What is the difference between the “public service” and the “government sector”? It's not immediately obvious to everyone, but the NSW Government has a good idea. The Government Sector Employment Bill 2013 currently before the NSW Parliament may well be a clever attempt to make strong inroads into reducing the size of the formal public service, while increasing significant control over the less defined, uncertain and growing government sector.
The broader range of services provided by the NSW Government are being redefined to be more inclusive of pretty much anything the Government decides to include. This is taking place through a change in regulation. It's best described using an example: let's consider the TAFE Commission.
In 2011, TAFE employees were moved from the public service (under control of the minister) and under the NSW Industrial Relations Commission, to being employed by the TAFE Commission and under the Fair Work Act. The big problem the Government then had was how to control what the executive of the TAFE Commission did with their employees, with the wages cap, spending Government money and other workforce related policies.
Under these proposed laws, and a simple change in regulation, the NSW Government will be able to have significant control over the TAFE Commission and its employees. The misnamed Public Service Commissioner will be able to create "employment rules" applying to, and binding, the TAFE Commission. This will effectively prevent any genuine negotiations between management and staff as the employment rules are legally imposed.
The commissioner will also have a unique power just for the government sector, in issuing "directions" to the heads of the government sector agencies or organisations. These directions will be legally binding on the heads of the agencies and unable to be amended.
Let's be clear: this is a new mechanism to remove the management prerogative from the heads of government sector agencies. By contrast, the heads of the public service departments can ignore a direction issued by the commissioner, as long as they report on the reasons why they chose to ignore it.
The commissioner will be required to consult with the head of a government sector agency before issuing a direction. It would be assumed then that a direction would be by negotiation. The loss of discretionary power in these circumstance then gives rise to serious questions on how this power will be used, and why it would be instigated.
Another possible example of how widespread this could be, is how it could be applied to NSW universities. The draft Bill proposes that NSW universities will be part of the Government Services for the purposes of the new Workforce Diversity section. This section will replace the Equal Employment Opportunity laws currently in the Anti-Discrimination Act 1977 (NSW).
Using the University of Sydney as an example, the NSW Government could then include the University of Sydney to be part of the broader "government sector" by simple regulation. Then the commissioner could issue legally binding directions to the Vice Chancellor. This would give legal effect to, among other things, a cap on wage rises at 2.5 per cent per year, and any other workforce related issues they had discussed.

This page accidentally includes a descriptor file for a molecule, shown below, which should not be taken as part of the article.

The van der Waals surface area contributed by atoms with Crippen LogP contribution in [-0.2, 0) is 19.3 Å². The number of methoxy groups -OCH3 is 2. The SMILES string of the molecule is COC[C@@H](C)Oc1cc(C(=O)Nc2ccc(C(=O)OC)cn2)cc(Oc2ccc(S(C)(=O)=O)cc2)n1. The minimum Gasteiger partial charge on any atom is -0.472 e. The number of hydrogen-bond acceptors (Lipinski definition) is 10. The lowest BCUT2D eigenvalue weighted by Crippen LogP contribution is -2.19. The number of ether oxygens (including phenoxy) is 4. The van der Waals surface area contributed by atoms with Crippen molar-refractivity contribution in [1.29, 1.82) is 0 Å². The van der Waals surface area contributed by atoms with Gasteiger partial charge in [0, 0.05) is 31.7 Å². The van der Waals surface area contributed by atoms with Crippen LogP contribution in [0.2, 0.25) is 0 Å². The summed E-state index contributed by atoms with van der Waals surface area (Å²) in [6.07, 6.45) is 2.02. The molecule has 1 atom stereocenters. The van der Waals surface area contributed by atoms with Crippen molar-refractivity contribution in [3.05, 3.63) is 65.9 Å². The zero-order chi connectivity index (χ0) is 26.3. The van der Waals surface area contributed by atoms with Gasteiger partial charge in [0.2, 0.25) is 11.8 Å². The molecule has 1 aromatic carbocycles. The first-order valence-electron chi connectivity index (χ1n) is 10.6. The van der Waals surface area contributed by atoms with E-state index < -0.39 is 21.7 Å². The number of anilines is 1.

This would certainly help the Vice Chancellor at the moment! He is facing ongoing industrial action by his staff over pay rises and conditions. If the NSW Government was to remove his ability to agree to more than what he wanted, then no industrial action against the University could force him to make changes or compromises.
The Vice Chancellor's response then would simply be "We have been directed by the NSW Government to implement a 2.5 per cent pay rise and other workforce related matters. We all must just accept it. No way around it." Negotiations for him made easy.
As more and more of the NSW public service gets privatised or semi-privatised by becoming more "hands off" from the ministers, control over how these organisations manage their workforces becomes more and more necessary.
Already the NSW Government has extended the definition of a "public official" to include contractors associated with any government service for the purposes of the now mandatory whistleblowers legislation. This by itself is an extraordinary extension of the responsibilities of a public official of the NSW Government onto employees of private enterprise.
It appears that the Government Services Employment Bill 2013 establishes a framework to allow the NSW Government significant control of “independent” agencies and organisations that accrue government funds. The more the Government transfers "public services" over to the state owned corporations, statutory authorities and companies whose shareholders are ministers, the more they can claim they are moving to a smaller "public service" without actually reducing the services provided by government.
The end result is that the Government will likely be able to maintain significant control over all the services provided with less direct responsibility. We may end up seeing an ever-greater range of public services being transferred to the new “government sector” agencies.
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